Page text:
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I reviewed an application-based paper saying that applying PCA before applying ICA (using fastICA package). My question is, does ICA (fastICA) require PCA to be run first?

This paper mentioned that

... it is also argued that pre-applying PCA enhances ICA performance by (1) discarding small trailing eigenvalues before whitening and (2) reducing computational complexity by minimizing pair-wise dependencies. PCA decorrelates the input data; the remaining higher-order dependencies are separated by ICA.

Also other papers are applying PCA before ICA, e.g., this one.

Are there any other pros and cons to run PCA before ICA? Please provide theory with references.

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  • $\begingroup$ This published work finds adverse effects of PCA-based dimensional reduction to ICA. $\endgroup$ – bonobo Mar 14 '18 at 14:51
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The fastICA approach does require a pre-whitening step: the data are first transformed using PCA, which leads to a diagonal covariance matrix, and then each dimension is normalized such that the covariance matrix is equal to the identity matrix (whitening).

There are infinite transformations of the data which result in identity covariance matrix, and if your sources were Gaussian you would stop there (for Gaussian multivariate distributions, mean and covariance are sufficient statistics), in the presence of non-Gaussian sources you can minimize some measure of dependence on the whitened data, therefore you look for a rotation of the whitened data that maximizes independence. FastICA achieves this using information theoretic measures and a fixed-point iteration scheme.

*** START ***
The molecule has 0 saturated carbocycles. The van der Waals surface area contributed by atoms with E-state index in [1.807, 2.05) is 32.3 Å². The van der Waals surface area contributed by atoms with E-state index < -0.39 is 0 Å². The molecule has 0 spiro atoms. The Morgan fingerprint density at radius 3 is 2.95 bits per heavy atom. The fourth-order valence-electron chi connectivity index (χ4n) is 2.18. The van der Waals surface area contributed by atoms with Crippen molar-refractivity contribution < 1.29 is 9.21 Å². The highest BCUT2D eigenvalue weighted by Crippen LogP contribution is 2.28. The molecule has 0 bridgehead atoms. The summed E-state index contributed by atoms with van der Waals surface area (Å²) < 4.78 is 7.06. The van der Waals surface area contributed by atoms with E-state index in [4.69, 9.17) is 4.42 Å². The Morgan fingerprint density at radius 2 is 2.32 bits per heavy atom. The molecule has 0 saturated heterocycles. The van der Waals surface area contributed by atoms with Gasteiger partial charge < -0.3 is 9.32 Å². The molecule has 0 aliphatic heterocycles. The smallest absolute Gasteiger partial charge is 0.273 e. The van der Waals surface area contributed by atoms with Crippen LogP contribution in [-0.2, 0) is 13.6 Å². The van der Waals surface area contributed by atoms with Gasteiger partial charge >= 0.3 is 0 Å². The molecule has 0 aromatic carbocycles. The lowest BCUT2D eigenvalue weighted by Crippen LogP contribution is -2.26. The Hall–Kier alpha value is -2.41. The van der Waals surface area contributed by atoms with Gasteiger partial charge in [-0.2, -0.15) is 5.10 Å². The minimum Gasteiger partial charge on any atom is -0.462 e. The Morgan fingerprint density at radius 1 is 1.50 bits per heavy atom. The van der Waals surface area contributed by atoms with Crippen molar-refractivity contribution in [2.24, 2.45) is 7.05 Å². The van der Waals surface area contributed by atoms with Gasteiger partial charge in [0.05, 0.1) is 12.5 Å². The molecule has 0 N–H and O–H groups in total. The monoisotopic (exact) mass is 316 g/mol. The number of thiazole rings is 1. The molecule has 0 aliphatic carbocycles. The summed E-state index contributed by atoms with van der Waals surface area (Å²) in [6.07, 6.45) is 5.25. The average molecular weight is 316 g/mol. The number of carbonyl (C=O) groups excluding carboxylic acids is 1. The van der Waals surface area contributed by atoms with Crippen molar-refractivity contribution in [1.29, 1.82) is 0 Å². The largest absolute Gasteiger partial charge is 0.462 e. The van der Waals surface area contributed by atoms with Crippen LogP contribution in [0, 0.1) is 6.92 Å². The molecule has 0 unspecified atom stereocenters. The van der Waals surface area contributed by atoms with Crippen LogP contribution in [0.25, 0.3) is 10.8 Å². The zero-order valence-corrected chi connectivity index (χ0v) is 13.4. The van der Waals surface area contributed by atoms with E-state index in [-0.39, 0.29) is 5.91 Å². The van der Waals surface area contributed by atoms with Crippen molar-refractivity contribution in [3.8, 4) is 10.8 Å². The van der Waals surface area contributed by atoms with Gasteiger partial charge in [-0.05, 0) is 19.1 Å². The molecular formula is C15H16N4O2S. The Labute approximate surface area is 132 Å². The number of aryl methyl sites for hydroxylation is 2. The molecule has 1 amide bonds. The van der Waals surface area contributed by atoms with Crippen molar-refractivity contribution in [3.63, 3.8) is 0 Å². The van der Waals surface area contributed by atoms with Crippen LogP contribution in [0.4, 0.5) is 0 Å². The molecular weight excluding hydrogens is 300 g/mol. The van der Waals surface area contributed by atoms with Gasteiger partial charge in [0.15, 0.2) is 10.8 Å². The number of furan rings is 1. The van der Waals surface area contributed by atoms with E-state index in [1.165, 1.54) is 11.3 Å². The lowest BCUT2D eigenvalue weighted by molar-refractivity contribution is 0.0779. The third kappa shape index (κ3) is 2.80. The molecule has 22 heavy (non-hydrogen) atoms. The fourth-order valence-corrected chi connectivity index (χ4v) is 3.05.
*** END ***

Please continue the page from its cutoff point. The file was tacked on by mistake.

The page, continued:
I would recommend the work of Hyvärinen to get a deeper understanding of the problem:

  • A. Hyvärinen. Fast and Robust Fixed-Point Algorithms for Independent Component Analysis. IEEE Transactions on Neural Networks 10(3):626-634, 1999.
  • A. Hyvärinen, J. Karhunen, E. Oja, Independent Component Analysis, Wiley & Sons. 2001

Please note that doing PCA and doing dimension reduction are not exactly the same thing: when you have more observations (per signal) than signals, you can perform a PCA retaining 100% of the explained variance, and then continue with whitening and fixed point iteration to obtain an estimate of the independent components. Whether you should perform dimension reduction or not is highly context dependent and it is based on your modeling assumptions and data distribution.

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    $\begingroup$ This is a good answer, but as far as I know your last point can be made much stronger: it is almost always a good idea to use PCA step to reduce dimensionality (in addition to whitening the data). In fact, if the dimensionality is too high, then ICA can easily overfit and produce meaningless components. Pre-processing with PCA often solves this problem (as argued in the quote in the OP). $\endgroup$ – amoeba Dec 22 '14 at 15:47
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Applying PCA to your data has the only effect of rotating the original coordinate axes. It is a linear transformation, exactly like for example Fourier transform. Therefore as such it can really not do anything to your data.